Iran 'prepares to withdraw from parts of nuclear deal'
Iran will announce on Wednesday it is partially withdrawing from the nuclear deal it struck with world powers, a year to the day that US president Donald Trump pulled America from the accord, its state-run news agency reported.
The terms of the withdrawal remain unclear, though the IRNA news agency said President Hassan Rouhani will explain Iran's decision in letters to leaders of Britain, France and Germany that will be handed to ambassadors in Tehran.
Iranian foreign minister Mohammed Javad Zarif separately will write to the European Union, the agency said.
The semi-official ISNA news agency reported late Tuesday that Mr Zarif had left for Moscow to meet Russian leader Vladimir Putin to discuss bilateral and international issues, without elaborating.
Details of the letters, all to signatories of the 2015 accord, will not be publicly disclosed, it said.
The letters will come as officials in the Islamic Republic previously warned that Iran might increase its uranium enrichment, potentially pulling away from a deal it has sought to salvage for months.
Already, the White House has announced the deployment of a US aircraft carrier and a bomber wing to the Persian Gulf over unspecified threats from Iran.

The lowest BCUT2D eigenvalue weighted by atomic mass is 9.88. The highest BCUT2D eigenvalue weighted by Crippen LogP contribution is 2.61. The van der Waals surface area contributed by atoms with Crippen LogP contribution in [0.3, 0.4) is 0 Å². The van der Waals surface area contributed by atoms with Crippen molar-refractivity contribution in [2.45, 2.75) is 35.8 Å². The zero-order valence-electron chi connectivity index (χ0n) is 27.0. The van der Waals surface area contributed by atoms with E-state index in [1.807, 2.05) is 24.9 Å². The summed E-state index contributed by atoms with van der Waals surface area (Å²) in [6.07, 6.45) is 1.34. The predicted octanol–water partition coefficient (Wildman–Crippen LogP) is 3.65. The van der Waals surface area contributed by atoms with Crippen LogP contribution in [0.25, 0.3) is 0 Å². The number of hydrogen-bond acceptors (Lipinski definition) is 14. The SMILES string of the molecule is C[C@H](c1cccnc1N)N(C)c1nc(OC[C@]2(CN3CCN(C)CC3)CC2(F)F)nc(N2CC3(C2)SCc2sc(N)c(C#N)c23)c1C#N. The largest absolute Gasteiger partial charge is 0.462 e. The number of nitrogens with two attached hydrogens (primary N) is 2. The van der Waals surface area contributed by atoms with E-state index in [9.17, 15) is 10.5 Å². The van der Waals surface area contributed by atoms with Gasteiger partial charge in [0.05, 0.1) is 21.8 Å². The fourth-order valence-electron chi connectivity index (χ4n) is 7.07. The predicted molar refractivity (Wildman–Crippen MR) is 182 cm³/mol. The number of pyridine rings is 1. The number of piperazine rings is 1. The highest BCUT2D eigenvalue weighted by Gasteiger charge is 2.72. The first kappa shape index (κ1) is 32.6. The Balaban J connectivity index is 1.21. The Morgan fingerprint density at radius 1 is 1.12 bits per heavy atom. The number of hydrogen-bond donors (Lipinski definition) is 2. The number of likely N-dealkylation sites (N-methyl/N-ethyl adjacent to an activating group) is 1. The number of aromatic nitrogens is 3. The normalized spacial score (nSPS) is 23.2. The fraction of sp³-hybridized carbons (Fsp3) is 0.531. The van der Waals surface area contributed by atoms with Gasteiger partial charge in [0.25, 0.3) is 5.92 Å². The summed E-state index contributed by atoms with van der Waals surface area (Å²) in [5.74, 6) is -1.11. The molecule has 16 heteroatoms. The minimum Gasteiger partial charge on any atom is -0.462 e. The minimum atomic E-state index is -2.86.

The United Nations' nuclear watchdog says Iran has continued to comply with the terms of the 2015 nuclear deal, which saw it limit its enrichment of uranium in exchange for the lifting of economic sanctions.
But American sanctions have wreaked havoc on Iran's already-anaemic economy, while promised help from European partners in the deal have not alleviated the pain.
The US last week stopped issuing waivers for countries importing Iranian crude oil, a crucial source of cash for Iran's government.
It also halted waivers allowing Iran to store excess heavy water in Oman and to swap enriched uranium for raw yellowcake with Russia.
Mr Trump campaigned on a promise to tear up the deal struck by his predecessor, Barack Obama.
While Mr Trump has sought to dismantle many of Mr Obama's policies, he particularly criticised the Iran nuclear deal for failing to address Tehran's ballistic missile programme and what he described as its malign influence across the rest of the Mideast.
Iran's hardline Javan newspaper, associated with the Revolutionary Guard, said Wednesday would "ignite the matchstick for burning the deal".
It suggested in its Tuesday edition that Iran may install advanced centrifuges at its Natanz facility and begin enrichment at its Fordo facility, activities prohibited under the nuclear deal.